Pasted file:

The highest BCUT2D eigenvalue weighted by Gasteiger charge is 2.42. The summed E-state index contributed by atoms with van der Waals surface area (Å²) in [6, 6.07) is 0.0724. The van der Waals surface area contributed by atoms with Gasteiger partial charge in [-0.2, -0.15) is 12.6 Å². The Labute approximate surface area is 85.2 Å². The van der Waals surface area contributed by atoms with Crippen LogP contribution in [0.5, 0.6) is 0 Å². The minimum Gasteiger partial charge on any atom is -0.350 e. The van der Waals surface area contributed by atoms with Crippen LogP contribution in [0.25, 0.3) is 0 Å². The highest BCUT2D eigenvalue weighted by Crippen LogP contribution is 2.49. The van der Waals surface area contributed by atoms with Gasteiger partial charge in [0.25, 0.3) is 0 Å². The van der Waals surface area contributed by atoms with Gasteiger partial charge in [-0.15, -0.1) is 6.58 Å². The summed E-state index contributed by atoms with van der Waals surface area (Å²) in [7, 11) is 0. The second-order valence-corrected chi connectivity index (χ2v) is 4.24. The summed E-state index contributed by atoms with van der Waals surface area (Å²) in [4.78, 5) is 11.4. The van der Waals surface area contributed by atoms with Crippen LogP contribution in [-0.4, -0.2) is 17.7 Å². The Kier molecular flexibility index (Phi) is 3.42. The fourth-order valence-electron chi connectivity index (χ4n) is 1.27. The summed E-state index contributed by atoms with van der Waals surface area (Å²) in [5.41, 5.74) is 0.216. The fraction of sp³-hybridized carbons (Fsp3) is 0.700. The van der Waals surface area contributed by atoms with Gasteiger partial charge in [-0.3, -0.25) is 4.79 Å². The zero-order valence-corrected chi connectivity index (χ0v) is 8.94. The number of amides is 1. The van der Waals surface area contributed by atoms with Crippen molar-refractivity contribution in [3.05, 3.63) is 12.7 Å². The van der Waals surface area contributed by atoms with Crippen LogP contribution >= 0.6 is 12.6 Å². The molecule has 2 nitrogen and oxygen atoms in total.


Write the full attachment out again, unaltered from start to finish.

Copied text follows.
The highest BCUT2D eigenvalue weighted by Gasteiger charge is 2.42. The summed E-state index contributed by atoms with van der Waals surface area (Å²) in [6, 6.07) is 0.0724. The van der Waals surface area contributed by atoms with Gasteiger partial charge in [-0.2, -0.15) is 12.6 Å². The Labute approximate surface area is 85.2 Å². The van der Waals surface area contributed by atoms with Crippen LogP contribution in [0.5, 0.6) is 0 Å². The minimum Gasteiger partial charge on any atom is -0.350 e. The van der Waals surface area contributed by atoms with Crippen LogP contribution in [0.25, 0.3) is 0 Å². The highest BCUT2D eigenvalue weighted by Crippen LogP contribution is 2.49. The van der Waals surface area contributed by atoms with Gasteiger partial charge in [0.25, 0.3) is 0 Å². The van der Waals surface area contributed by atoms with Gasteiger partial charge in [-0.15, -0.1) is 6.58 Å². The summed E-state index contributed by atoms with van der Waals surface area (Å²) in [7, 11) is 0. The second-order valence-corrected chi connectivity index (χ2v) is 4.24. The summed E-state index contributed by atoms with van der Waals surface area (Å²) in [4.78, 5) is 11.4. The van der Waals surface area contributed by atoms with Crippen LogP contribution in [-0.4, -0.2) is 17.7 Å². The Kier molecular flexibility index (Phi) is 3.42. The fourth-order valence-electron chi connectivity index (χ4n) is 1.27. The summed E-state index contributed by atoms with van der Waals surface area (Å²) in [5.41, 5.74) is 0.216. The fraction of sp³-hybridized carbons (Fsp3) is 0.700. The van der Waals surface area contributed by atoms with Gasteiger partial charge in [-0.3, -0.25) is 4.79 Å². The zero-order valence-corrected chi connectivity index (χ0v) is 8.94. The number of amides is 1. The van der Waals surface area contributed by atoms with Crippen molar-refractivity contribution in [3.05, 3.63) is 12.7 Å². The van der Waals surface area contributed by atoms with Crippen LogP contribution >= 0.6 is 12.6 Å². The molecule has 2 nitrogen and oxygen atoms in total.